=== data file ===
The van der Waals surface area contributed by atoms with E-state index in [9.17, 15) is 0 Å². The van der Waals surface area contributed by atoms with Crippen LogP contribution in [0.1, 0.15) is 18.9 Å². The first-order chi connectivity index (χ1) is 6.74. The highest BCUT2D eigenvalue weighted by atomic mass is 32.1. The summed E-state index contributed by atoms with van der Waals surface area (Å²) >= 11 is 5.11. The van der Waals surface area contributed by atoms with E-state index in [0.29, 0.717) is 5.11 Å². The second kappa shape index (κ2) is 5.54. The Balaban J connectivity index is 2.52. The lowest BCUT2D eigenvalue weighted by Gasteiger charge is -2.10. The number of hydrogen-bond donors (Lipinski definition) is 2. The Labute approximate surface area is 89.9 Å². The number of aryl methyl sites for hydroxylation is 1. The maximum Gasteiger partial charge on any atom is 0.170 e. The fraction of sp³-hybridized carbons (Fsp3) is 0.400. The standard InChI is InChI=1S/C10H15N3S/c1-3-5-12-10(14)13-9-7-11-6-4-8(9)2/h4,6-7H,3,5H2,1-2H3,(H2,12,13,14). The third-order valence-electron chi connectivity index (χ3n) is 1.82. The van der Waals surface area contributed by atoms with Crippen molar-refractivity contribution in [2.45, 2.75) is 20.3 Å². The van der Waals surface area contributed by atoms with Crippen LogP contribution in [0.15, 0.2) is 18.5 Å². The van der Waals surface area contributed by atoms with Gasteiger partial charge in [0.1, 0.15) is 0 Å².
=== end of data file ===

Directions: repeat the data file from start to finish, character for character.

The van der Waals surface area contributed by atoms with E-state index in [9.17, 15) is 0 Å². The van der Waals surface area contributed by atoms with Crippen LogP contribution in [0.1, 0.15) is 18.9 Å². The first-order chi connectivity index (χ1) is 6.74. The highest BCUT2D eigenvalue weighted by atomic mass is 32.1. The summed E-state index contributed by atoms with van der Waals surface area (Å²) >= 11 is 5.11. The van der Waals surface area contributed by atoms with E-state index in [0.29, 0.717) is 5.11 Å². The second kappa shape index (κ2) is 5.54. The Balaban J connectivity index is 2.52. The lowest BCUT2D eigenvalue weighted by Gasteiger charge is -2.10. The number of hydrogen-bond donors (Lipinski definition) is 2. The Labute approximate surface area is 89.9 Å². The number of aryl methyl sites for hydroxylation is 1. The maximum Gasteiger partial charge on any atom is 0.170 e. The fraction of sp³-hybridized carbons (Fsp3) is 0.400. The standard InChI is InChI=1S/C10H15N3S/c1-3-5-12-10(14)13-9-7-11-6-4-8(9)2/h4,6-7H,3,5H2,1-2H3,(H2,12,13,14). The third-order valence-electron chi connectivity index (χ3n) is 1.82. The van der Waals surface area contributed by atoms with Crippen molar-refractivity contribution in [2.45, 2.75) is 20.3 Å². The van der Waals surface area contributed by atoms with Crippen LogP contribution in [0.15, 0.2) is 18.5 Å². The van der Waals surface area contributed by atoms with Gasteiger partial charge in [0.1, 0.15) is 0 Å².